Eyes on Southeast Asia traditional remedies
makes Tolak Angin went public this week and is worth about $850 million (R8.88 billion).
Shares in PT Industri Jamu dan Farmasi Sido Muncul Tbk jumped 24 percent when it became the first herbal medicine company to list in Jakarta on Wednesday. With Chinese peers now trading at premium prices, Sido Muncul is just the latest in a crop of Southeast Asian traditional medicine firms with big plans to grow amid strong investor interest.
Stacked with products that claim to cure anything from rheumatism to sexual dysfunction, the market for traditional medicine in Southeast Asia is projected to grow to $3.9bn by 2017, nearly 50 percent more than this year, according to research firm Euromonitor International.
While the ingredients in tra- ditional medicines may be advertised as natural and enjoy historical acceptance in Asia, they don’t meet with universal approval. Health regulators in places like Britain have warned of high concentrations of elements like mercury in some products, and conservation groups say some use ingredients taken from endangered animals.
Still, alongside the maker of Tolak Angin – “Repel the Wind” in Indonesian – firms in the region, including Singapore’s Eu Yan Sang International and Malaysia’s Power Root, are drawing the attention of investors.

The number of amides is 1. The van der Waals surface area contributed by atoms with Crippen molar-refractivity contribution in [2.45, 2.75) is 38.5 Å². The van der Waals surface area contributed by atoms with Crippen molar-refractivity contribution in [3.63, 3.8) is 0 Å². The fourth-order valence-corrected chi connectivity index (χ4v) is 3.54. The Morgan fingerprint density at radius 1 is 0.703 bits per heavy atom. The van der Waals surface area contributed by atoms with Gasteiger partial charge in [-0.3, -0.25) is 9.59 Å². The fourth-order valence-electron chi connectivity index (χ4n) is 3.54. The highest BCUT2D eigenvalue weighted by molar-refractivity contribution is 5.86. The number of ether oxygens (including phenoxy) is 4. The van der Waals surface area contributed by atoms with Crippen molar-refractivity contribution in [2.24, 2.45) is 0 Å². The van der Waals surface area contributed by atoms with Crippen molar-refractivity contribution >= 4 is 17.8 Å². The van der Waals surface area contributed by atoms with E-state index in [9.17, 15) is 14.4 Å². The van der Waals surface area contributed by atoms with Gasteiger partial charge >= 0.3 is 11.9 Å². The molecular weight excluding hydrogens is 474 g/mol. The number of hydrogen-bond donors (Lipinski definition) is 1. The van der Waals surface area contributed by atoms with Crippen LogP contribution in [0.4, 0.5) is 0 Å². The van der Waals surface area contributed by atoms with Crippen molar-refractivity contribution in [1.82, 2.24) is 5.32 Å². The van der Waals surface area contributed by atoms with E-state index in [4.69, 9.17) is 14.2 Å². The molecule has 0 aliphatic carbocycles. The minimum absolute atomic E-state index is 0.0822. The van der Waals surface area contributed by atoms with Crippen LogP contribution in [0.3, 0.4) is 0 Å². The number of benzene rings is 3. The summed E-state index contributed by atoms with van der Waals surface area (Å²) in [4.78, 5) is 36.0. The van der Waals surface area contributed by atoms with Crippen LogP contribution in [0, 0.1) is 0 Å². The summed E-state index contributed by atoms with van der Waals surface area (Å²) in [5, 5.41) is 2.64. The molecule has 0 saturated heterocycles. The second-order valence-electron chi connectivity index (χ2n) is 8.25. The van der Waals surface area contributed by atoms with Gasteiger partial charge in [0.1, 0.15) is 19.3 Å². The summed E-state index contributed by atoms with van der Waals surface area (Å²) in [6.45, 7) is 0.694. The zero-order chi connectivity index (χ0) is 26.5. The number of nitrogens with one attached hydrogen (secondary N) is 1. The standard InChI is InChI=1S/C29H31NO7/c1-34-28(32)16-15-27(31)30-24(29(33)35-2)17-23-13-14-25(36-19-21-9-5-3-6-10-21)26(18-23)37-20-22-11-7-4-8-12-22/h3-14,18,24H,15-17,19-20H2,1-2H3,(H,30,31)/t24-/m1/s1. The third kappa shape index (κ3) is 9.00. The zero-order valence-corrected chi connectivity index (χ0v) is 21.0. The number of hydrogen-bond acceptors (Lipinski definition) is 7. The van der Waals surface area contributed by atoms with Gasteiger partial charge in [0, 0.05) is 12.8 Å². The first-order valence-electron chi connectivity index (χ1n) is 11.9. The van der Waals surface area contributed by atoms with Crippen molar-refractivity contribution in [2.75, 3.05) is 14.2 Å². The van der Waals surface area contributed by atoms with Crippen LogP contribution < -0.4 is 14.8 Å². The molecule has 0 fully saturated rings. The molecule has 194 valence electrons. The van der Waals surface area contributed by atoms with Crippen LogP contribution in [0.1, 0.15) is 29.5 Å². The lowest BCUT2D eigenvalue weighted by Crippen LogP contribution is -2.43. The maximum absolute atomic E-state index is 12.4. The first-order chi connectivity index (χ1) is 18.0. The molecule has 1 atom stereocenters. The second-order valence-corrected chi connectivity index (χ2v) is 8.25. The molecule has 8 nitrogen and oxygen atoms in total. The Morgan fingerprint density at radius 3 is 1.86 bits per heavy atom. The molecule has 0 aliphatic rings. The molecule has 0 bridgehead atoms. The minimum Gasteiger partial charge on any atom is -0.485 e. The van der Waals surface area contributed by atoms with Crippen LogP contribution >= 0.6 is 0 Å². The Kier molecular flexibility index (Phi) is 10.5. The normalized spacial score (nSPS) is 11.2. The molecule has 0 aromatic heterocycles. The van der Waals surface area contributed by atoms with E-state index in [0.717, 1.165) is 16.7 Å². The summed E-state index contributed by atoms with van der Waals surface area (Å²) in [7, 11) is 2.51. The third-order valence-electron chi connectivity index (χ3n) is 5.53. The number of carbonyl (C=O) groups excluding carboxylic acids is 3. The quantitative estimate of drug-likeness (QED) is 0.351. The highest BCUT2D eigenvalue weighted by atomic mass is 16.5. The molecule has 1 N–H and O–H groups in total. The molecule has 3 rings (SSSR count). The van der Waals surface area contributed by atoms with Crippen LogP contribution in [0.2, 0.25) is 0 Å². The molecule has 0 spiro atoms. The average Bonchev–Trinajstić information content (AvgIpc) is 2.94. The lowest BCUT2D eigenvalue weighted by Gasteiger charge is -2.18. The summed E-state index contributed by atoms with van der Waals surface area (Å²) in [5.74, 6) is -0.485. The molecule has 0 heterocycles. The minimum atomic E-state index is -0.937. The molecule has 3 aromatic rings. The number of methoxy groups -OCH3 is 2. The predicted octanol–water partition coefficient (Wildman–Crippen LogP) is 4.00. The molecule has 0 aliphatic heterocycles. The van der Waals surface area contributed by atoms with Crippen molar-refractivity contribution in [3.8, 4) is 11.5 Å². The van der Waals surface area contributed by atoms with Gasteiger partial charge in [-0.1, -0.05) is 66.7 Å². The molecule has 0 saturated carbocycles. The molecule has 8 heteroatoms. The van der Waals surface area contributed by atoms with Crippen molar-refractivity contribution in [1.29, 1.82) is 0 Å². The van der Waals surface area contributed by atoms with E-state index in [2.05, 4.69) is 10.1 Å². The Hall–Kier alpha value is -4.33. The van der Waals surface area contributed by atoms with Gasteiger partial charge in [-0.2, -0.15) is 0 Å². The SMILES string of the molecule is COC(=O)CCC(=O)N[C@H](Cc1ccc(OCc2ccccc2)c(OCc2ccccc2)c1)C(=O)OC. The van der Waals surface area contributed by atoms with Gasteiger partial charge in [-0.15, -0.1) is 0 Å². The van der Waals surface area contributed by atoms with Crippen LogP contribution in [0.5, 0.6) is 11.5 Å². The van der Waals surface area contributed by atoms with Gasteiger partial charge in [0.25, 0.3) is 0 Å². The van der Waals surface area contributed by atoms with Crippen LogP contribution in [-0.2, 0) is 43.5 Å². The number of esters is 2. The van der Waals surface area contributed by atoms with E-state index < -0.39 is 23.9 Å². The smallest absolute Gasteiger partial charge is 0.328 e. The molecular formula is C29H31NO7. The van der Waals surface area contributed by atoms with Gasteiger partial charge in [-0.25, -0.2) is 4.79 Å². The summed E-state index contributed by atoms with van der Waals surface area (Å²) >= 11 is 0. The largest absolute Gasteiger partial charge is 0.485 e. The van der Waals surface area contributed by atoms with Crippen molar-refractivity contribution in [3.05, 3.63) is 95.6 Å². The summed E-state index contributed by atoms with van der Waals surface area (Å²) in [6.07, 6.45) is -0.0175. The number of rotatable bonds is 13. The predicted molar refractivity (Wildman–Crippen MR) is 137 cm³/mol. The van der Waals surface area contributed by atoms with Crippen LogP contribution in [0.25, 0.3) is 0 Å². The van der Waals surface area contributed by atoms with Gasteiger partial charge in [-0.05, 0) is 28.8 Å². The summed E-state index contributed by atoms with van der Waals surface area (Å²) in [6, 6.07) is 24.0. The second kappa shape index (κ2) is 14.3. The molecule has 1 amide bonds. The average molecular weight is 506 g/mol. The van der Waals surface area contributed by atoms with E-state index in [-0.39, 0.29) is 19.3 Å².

Shares in Eu Yan Sang and Power Root trade at 18.75 and 15.05 times their expected earnings, respectively. That’s far below the average of 76.38 times for a group of eight listed Chinese traditional medicine makers, according to data from Thomson Reuters StarMine.
Sido Muncul started in 1940 as a tiny business operated by Rahmat Sulistio and her three assistants in Yogyakarta, a city in the central Java region.
More than 70 years later, the company’s IPO was 11.4 times over-subscribed. At its latest trading price, its market valuation was about $850m.
Sido Muncul had posted annual sales growth of about 10 percent on average in the past few years and aimed to launch new herbal drinks, Irwan Hidayat, the grandson of Sulistio and head of the company, said. It plans to use IPO proceeds of about 870 billion rupiah (R743m) to develop new products and increase manufacturing capacity.
At Singapore’s Eu Yan Sang, Hong Kong accounted for 47 percent of revenue in the three months ended September. Singapore contributed 22 percent. – Reuters